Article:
Well, the same can be said for the innovative technology of DivX. When we released the world’s first internet-based video-on-demand platform back in 2001, adult sites were some of the first partners to embrace the new distribution model. And, just like the team at Pied Piper, the DivX encoding team needed to ensure that the content was compressed properly without losing any noticeable quality. Needless to say, this team worked in a closed-door environment.

video compression

4. Global Engineering Team 

Unlike Pied Piper’s Bertram Gilfoyle, there were no known devil worshippers on the DivX engineering team (I think), but we did employ an international team. Like the shows characters Gilfoyle (Canada) and Dinesh Chugtai (Pakistan), our original codec team of five engineers were from around the globe including Italy, France, England, Russia and the United States.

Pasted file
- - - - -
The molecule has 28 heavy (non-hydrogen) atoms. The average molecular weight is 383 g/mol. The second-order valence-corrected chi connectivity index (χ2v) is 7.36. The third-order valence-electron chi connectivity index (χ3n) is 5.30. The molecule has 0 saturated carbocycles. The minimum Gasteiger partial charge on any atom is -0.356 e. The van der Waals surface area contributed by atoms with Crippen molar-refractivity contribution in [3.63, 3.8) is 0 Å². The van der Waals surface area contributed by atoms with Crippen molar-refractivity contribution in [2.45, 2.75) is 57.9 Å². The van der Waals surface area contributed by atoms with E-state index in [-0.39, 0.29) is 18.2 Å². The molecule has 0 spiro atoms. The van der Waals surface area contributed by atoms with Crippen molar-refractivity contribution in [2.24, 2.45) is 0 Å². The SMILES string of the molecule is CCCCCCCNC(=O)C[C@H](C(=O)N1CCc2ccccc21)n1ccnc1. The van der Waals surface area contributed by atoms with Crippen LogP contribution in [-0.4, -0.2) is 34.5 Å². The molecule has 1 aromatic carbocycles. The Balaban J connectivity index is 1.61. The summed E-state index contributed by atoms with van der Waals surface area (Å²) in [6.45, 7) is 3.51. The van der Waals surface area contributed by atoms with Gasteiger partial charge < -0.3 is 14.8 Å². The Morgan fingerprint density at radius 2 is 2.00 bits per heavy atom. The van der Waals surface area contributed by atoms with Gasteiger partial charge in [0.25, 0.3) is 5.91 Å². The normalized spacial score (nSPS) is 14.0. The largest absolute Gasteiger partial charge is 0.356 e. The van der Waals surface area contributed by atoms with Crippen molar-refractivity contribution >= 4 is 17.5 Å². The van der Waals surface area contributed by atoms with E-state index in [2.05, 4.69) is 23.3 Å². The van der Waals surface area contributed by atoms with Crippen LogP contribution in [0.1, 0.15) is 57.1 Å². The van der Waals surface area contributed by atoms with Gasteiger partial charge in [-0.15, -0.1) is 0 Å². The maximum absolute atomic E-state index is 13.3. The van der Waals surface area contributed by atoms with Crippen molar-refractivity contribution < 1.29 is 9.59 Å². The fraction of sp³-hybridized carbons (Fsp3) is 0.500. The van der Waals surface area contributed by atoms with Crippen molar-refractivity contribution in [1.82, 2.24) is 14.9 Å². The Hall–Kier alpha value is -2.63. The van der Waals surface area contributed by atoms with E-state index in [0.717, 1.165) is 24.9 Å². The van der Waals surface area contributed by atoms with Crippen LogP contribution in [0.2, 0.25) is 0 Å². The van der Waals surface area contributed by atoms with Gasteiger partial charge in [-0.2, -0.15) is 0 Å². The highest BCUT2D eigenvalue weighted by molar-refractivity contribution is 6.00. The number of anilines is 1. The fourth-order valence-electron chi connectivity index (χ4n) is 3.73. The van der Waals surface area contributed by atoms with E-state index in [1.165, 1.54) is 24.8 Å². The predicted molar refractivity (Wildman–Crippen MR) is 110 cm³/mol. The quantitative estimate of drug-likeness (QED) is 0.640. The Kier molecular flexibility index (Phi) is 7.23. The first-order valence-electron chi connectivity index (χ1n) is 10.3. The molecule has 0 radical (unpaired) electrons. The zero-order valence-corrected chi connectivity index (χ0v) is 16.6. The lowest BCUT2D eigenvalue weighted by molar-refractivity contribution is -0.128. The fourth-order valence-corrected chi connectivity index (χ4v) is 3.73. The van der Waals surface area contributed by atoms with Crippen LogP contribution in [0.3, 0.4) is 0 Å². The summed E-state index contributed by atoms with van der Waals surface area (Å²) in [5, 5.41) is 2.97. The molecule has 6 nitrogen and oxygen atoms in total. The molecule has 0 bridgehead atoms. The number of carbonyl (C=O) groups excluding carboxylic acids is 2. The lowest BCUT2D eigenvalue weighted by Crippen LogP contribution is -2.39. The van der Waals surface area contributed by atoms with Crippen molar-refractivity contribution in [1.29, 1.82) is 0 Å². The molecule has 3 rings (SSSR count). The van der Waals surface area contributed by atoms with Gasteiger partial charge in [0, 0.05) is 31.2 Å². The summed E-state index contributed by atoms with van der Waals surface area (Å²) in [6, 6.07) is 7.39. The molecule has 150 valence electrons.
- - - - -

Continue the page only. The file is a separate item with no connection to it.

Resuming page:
Gilfoyle and Dinesh

5. David and Goliath

Perhaps the most familiar aspect of Silicon Valley and working at DivX was in the first season of the show. The stories of how both Pied Piper and DivX got started, along with their initial hurdles, are quite similar. The first season of Silicon Valley revolves around a young engineer who creates better compression code and faces a battle with a huge tech giant with a competitive technology. That sentence could have easily been pulled from our article on the story of how the original DivX codec got started

Our origin story doesn’t begin with Richard Hendricks developing compression code and calling it Pied Piper, but rather with Jerome “Gej” Rota developing compression code and calling it DivX :-) (the name was a jab on the failed Circuit City proprietary DVD product). Instead of going against Hooli, DivX was up against a little company called Microsoft. In the end, the little guy with a lot of determination, creativity and innovation beat out the tech giant in creating better compression technology and bringing a superior experience to consumers. 

Hooli's Gavin Belson

I’m sad that Silicon Valley is done, but glad to have enjoyed six entertaining seasons. So thanks for the memories, both real and fictional, and I’ll see you at the next RussFest (AKA ‘Earning Man”).